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September 10, 1927

La syphilis nerveuse: Etiologie.—Pathogénie.—Prophylaxie.—Traitement. Études cliniques et biologiques.

JAMA. 1927;89(11):905. doi:10.1001/jama.1927.02690110069042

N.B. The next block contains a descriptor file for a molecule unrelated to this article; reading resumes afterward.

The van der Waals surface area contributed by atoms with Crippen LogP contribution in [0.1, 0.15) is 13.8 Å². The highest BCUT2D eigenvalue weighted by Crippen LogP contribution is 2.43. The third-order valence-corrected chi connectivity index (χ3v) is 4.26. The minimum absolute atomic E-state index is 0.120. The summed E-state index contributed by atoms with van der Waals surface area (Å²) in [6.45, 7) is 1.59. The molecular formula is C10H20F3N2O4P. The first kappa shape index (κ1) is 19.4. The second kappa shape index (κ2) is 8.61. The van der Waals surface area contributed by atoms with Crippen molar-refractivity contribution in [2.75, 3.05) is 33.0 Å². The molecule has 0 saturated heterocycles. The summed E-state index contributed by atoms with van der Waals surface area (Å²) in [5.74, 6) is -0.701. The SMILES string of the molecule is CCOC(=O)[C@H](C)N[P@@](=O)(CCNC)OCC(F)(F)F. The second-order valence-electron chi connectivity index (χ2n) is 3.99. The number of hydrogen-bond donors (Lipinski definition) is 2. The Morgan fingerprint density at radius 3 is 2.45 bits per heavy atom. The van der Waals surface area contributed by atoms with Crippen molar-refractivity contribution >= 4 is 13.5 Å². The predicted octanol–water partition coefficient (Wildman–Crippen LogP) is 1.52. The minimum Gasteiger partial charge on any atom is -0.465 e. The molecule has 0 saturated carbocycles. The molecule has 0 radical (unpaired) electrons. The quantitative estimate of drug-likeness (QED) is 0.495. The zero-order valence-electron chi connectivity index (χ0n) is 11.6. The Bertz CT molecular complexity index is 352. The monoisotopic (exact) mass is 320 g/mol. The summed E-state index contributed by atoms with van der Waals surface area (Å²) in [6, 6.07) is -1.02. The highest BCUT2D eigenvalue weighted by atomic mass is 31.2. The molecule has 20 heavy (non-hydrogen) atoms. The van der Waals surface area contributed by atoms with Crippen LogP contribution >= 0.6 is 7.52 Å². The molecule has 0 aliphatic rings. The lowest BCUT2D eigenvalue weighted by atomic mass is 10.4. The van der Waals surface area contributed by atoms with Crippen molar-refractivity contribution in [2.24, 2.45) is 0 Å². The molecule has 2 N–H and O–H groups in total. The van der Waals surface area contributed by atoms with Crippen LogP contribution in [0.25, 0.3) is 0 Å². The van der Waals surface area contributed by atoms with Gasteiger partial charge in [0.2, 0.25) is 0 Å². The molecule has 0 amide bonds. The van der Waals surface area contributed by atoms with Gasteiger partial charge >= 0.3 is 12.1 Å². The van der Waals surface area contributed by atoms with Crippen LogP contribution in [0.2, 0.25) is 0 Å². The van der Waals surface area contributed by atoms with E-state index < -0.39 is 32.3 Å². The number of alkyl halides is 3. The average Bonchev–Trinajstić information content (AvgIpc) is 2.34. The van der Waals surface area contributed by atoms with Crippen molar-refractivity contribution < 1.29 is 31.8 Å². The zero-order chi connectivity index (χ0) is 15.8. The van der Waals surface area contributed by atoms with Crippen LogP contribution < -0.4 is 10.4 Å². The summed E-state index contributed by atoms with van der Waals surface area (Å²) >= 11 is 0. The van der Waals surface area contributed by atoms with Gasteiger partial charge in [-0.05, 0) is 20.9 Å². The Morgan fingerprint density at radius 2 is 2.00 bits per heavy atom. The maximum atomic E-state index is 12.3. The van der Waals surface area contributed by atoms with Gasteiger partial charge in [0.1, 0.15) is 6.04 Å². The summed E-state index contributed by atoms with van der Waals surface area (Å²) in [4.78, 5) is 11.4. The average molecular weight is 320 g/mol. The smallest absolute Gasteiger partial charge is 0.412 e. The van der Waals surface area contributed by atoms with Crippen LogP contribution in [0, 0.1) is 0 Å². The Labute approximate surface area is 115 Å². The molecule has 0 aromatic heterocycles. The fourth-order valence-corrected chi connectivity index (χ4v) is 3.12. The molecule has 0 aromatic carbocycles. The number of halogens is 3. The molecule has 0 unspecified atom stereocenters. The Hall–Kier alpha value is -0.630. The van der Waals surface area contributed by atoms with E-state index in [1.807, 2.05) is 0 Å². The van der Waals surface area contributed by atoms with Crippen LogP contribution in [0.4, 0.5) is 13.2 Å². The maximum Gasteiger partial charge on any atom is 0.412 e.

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Treatment of the late forms of parenchymatous syphilis of the nervous system has so far proved disappointing, even though it has seemed possible to secure remissions and possibly even arrest of the disease. Consequently, the main hope still lies in prevention. In this book Sézary reviews the frequency, etiology and time of invasion of the nervous system, his conclusions being founded largely on the results of his own observations. He asserts that a meningeal inflammation occurs in from one half to two thirds of all cases of syphilitic infection, though he also concludes that the invasion of the parenchyma is primary and not secondary to a meningitis and that it takes place during the septicemic phase of the disease. This should be sufficient to indicate the importance of examining the spinal fluid and studying every patient for signs of nervous involvement; the most opportune time for making the spinal puncture

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